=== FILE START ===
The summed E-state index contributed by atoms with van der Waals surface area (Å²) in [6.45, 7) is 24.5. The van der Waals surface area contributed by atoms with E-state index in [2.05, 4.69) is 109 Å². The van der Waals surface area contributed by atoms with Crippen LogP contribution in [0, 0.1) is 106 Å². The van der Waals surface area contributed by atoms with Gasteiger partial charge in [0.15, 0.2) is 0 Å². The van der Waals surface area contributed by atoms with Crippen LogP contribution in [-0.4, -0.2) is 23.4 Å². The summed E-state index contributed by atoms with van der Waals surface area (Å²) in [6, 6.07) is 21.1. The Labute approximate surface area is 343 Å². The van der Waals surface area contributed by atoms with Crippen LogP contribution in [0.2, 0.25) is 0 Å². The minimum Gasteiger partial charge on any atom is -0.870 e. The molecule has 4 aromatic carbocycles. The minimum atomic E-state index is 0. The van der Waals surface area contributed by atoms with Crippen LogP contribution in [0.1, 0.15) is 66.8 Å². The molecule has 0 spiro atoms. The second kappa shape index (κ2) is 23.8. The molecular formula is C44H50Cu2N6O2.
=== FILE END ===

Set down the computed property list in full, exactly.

The summed E-state index contributed by atoms with van der Waals surface area (Å²) in [6.45, 7) is 24.5. The van der Waals surface area contributed by atoms with E-state index in [2.05, 4.69) is 109 Å². The van der Waals surface area contributed by atoms with Crippen LogP contribution in [0, 0.1) is 106 Å². The van der Waals surface area contributed by atoms with Gasteiger partial charge in [0.15, 0.2) is 0 Å². The van der Waals surface area contributed by atoms with Crippen LogP contribution in [-0.4, -0.2) is 23.4 Å². The summed E-state index contributed by atoms with van der Waals surface area (Å²) in [6, 6.07) is 21.1. The Labute approximate surface area is 343 Å². The van der Waals surface area contributed by atoms with Crippen LogP contribution in [0.2, 0.25) is 0 Å². The minimum Gasteiger partial charge on any atom is -0.870 e. The molecule has 4 aromatic carbocycles. The minimum atomic E-state index is 0. The van der Waals surface area contributed by atoms with Crippen LogP contribution in [0.1, 0.15) is 66.8 Å². The molecule has 0 spiro atoms. The second kappa shape index (κ2) is 23.8. The molecular formula is C44H50Cu2N6O2.